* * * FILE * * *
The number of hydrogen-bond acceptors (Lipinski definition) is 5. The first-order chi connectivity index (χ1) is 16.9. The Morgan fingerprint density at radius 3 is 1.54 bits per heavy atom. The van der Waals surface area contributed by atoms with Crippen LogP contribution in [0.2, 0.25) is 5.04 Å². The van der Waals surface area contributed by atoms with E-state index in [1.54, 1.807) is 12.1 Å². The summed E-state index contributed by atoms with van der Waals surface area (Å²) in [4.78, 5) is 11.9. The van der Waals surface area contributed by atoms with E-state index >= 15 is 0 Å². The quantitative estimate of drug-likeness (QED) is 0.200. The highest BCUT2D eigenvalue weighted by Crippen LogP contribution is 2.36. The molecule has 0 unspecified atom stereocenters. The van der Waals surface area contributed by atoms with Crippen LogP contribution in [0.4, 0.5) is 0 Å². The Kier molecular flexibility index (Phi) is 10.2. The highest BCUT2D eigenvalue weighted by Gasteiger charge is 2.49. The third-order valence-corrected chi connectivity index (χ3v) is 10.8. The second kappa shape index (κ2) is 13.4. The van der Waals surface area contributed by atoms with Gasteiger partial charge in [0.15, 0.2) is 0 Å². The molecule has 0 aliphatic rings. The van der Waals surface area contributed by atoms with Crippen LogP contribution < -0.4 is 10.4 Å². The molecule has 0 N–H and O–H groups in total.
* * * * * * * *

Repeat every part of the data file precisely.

The number of hydrogen-bond acceptors (Lipinski definition) is 5. The first-order chi connectivity index (χ1) is 16.9. The Morgan fingerprint density at radius 3 is 1.54 bits per heavy atom. The van der Waals surface area contributed by atoms with Crippen LogP contribution in [0.2, 0.25) is 5.04 Å². The van der Waals surface area contributed by atoms with E-state index in [1.54, 1.807) is 12.1 Å². The summed E-state index contributed by atoms with van der Waals surface area (Å²) in [4.78, 5) is 11.9. The van der Waals surface area contributed by atoms with E-state index >= 15 is 0 Å². The quantitative estimate of drug-likeness (QED) is 0.200. The highest BCUT2D eigenvalue weighted by Crippen LogP contribution is 2.36. The molecule has 0 unspecified atom stereocenters. The van der Waals surface area contributed by atoms with Crippen LogP contribution in [0.4, 0.5) is 0 Å². The Kier molecular flexibility index (Phi) is 10.2. The highest BCUT2D eigenvalue weighted by Gasteiger charge is 2.49. The third-order valence-corrected chi connectivity index (χ3v) is 10.8. The second kappa shape index (κ2) is 13.4. The van der Waals surface area contributed by atoms with Gasteiger partial charge in [0.15, 0.2) is 0 Å². The molecule has 0 aliphatic rings. The van der Waals surface area contributed by atoms with Crippen LogP contribution < -0.4 is 10.4 Å². The molecule has 0 N–H and O–H groups in total.